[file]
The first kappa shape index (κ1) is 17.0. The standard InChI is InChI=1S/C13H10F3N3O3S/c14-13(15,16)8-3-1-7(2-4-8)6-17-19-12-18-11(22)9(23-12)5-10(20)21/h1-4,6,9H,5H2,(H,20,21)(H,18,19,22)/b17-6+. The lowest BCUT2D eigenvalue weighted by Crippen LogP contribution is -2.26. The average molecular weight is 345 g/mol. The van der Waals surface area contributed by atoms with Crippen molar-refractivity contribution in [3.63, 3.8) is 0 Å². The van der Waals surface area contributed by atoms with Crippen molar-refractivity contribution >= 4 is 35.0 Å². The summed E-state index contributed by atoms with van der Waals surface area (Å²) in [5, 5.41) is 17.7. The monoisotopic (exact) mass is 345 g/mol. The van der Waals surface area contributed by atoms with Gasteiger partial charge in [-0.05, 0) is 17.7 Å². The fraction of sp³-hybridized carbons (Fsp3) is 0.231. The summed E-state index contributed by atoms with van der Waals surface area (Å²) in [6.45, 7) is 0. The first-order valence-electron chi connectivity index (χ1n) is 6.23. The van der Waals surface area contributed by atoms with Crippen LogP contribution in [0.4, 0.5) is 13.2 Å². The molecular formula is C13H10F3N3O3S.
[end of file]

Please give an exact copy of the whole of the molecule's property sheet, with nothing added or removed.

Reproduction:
The first kappa shape index (κ1) is 17.0. The standard InChI is InChI=1S/C13H10F3N3O3S/c14-13(15,16)8-3-1-7(2-4-8)6-17-19-12-18-11(22)9(23-12)5-10(20)21/h1-4,6,9H,5H2,(H,20,21)(H,18,19,22)/b17-6+. The lowest BCUT2D eigenvalue weighted by Crippen LogP contribution is -2.26. The average molecular weight is 345 g/mol. The van der Waals surface area contributed by atoms with Crippen molar-refractivity contribution in [3.63, 3.8) is 0 Å². The van der Waals surface area contributed by atoms with Crippen molar-refractivity contribution >= 4 is 35.0 Å². The summed E-state index contributed by atoms with van der Waals surface area (Å²) in [5, 5.41) is 17.7. The monoisotopic (exact) mass is 345 g/mol. The van der Waals surface area contributed by atoms with Gasteiger partial charge in [-0.05, 0) is 17.7 Å². The fraction of sp³-hybridized carbons (Fsp3) is 0.231. The summed E-state index contributed by atoms with van der Waals surface area (Å²) in [6.45, 7) is 0. The first-order valence-electron chi connectivity index (χ1n) is 6.23. The van der Waals surface area contributed by atoms with Crippen LogP contribution in [0.4, 0.5) is 13.2 Å². The molecular formula is C13H10F3N3O3S.